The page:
2017-10-05 / Front Page

Lucy’s Hearth Opens Its Doors to Men

By Brooke Constance White

Homelessness doesn’t discriminate based on gender. And now Aquidneck Island’s only shelter has recognized this fact.

Lucy’s Hearth, a 24-hour emergency and transitional shelter that previously only served women and their children, is now opening its doors to men in order to better serve the community.

Along with welcoming all Rhode Islanders, Jennifer Barrera, program director for the nonprofit organization, said including men will keep the shelter in compliance with new guidelines from the U.S. Department of Housing and Urban Development that went into effect mid-summer and are designed to ensure equal access to housing.

Last fall, Lucy’s Hearth moved into a 9,300-square-foot building on Valley Road in Middletown, which is the former headquarters of Child & Family. The new home offers private living quarters, security cameras and access controls on both interior and exterior doors. The space provides 16 efficiency and one-bedroom units for families, as well as updated common areas, staff offices and a donation center.

The common areas include a commercial kitchen, dining room, indoor play area, learning center, teen lounge and two playgrounds. When they moved into the facility, Barrera said they adopted new policies to make sure the space would be safe and secure for residents and their children. For example, before moving into the facility, each prospective tenant is required to complete a background check.

Knowing that this new guideline would be in place shortly, the facility was designed to ensure privacy for each family. So far, the response has been overwhelmingly positive, Barrera said, both from the community and from the mothers and children living at the shelter.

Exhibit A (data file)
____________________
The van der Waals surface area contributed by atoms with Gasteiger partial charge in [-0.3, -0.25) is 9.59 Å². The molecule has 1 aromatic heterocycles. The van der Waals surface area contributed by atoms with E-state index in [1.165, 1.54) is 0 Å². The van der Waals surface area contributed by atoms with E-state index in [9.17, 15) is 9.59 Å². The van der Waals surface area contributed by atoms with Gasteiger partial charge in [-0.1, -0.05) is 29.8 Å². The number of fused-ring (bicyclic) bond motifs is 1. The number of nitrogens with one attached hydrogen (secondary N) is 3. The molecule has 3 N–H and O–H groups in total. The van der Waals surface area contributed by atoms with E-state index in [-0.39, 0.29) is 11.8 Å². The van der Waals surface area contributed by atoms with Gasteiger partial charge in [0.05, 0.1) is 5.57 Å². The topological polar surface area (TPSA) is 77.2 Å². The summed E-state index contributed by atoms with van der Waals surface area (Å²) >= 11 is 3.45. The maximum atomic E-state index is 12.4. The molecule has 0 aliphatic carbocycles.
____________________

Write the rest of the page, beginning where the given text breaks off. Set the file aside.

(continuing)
“There are single dads out in our community and until now there hasn’t been a place for them to go,” she said. “Until now, if there was a father in a family, they would have to separate from their children and go into some other type of shelter.”

Every year, the staff at Lucy’s Hearth serves more than 45 mothers and 80 children for a total of around 14,000 shelter nights and 28,000 meals. The nonprofit incorporated in 1984 and became affiliated with Family Service of Rhode Island in 2007. Since its inception, Barrera said the organization has evolved to better serve the community, and that allowing men into the shelter is another example.

“We’ve always adjusted to fit the needs of the community by developing new and innovative programming for the success of our families,” she said. “We want everyone to view this change as just one of the ways Lucy’s Hearth is working to serve our neighbors.”

Although it primarily serves Newport County residents, Lucy’s Hearth welcomes residents from throughout the state when beds are available. Once in the facility, mothers and fathers can work toward high school equivalency degrees, improve English language skills, learn job search and financial management skills and obtain employment. Their children attend school, receive assistance with homework and take field trips. And now, dads are welcome, too.

“The change in policy allows us to more fully embrace the role that fathers play in the lives of their children,” Barrera said, “and will allow more families to remain intact as they work to overcome barriers to self-sufficiency.”

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